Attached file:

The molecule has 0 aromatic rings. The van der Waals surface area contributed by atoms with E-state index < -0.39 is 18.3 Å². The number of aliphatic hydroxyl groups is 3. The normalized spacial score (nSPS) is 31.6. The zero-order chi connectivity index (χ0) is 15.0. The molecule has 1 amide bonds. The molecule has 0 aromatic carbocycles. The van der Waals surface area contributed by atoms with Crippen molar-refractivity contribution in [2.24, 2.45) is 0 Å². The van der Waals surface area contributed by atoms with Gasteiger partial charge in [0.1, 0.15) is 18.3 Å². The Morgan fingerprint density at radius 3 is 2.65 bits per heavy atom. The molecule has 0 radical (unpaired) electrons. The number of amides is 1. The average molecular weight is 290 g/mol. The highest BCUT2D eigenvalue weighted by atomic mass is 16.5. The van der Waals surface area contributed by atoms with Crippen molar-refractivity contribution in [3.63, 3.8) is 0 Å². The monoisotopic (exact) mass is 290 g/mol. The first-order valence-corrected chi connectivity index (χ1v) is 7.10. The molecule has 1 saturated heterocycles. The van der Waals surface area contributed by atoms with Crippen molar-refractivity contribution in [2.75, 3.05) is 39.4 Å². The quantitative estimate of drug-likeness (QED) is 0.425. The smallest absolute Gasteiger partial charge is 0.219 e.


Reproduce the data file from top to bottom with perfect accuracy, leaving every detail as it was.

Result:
The molecule has 0 aromatic rings. The van der Waals surface area contributed by atoms with E-state index < -0.39 is 18.3 Å². The number of aliphatic hydroxyl groups is 3. The normalized spacial score (nSPS) is 31.6. The zero-order chi connectivity index (χ0) is 15.0. The molecule has 1 amide bonds. The molecule has 0 aromatic carbocycles. The van der Waals surface area contributed by atoms with Crippen molar-refractivity contribution in [2.24, 2.45) is 0 Å². The van der Waals surface area contributed by atoms with Gasteiger partial charge in [0.1, 0.15) is 18.3 Å². The Morgan fingerprint density at radius 3 is 2.65 bits per heavy atom. The molecule has 0 radical (unpaired) electrons. The number of amides is 1. The average molecular weight is 290 g/mol. The highest BCUT2D eigenvalue weighted by atomic mass is 16.5. The van der Waals surface area contributed by atoms with Crippen molar-refractivity contribution in [3.63, 3.8) is 0 Å². The monoisotopic (exact) mass is 290 g/mol. The first-order valence-corrected chi connectivity index (χ1v) is 7.10. The molecule has 1 saturated heterocycles. The van der Waals surface area contributed by atoms with Crippen molar-refractivity contribution in [2.75, 3.05) is 39.4 Å². The quantitative estimate of drug-likeness (QED) is 0.425. The smallest absolute Gasteiger partial charge is 0.219 e.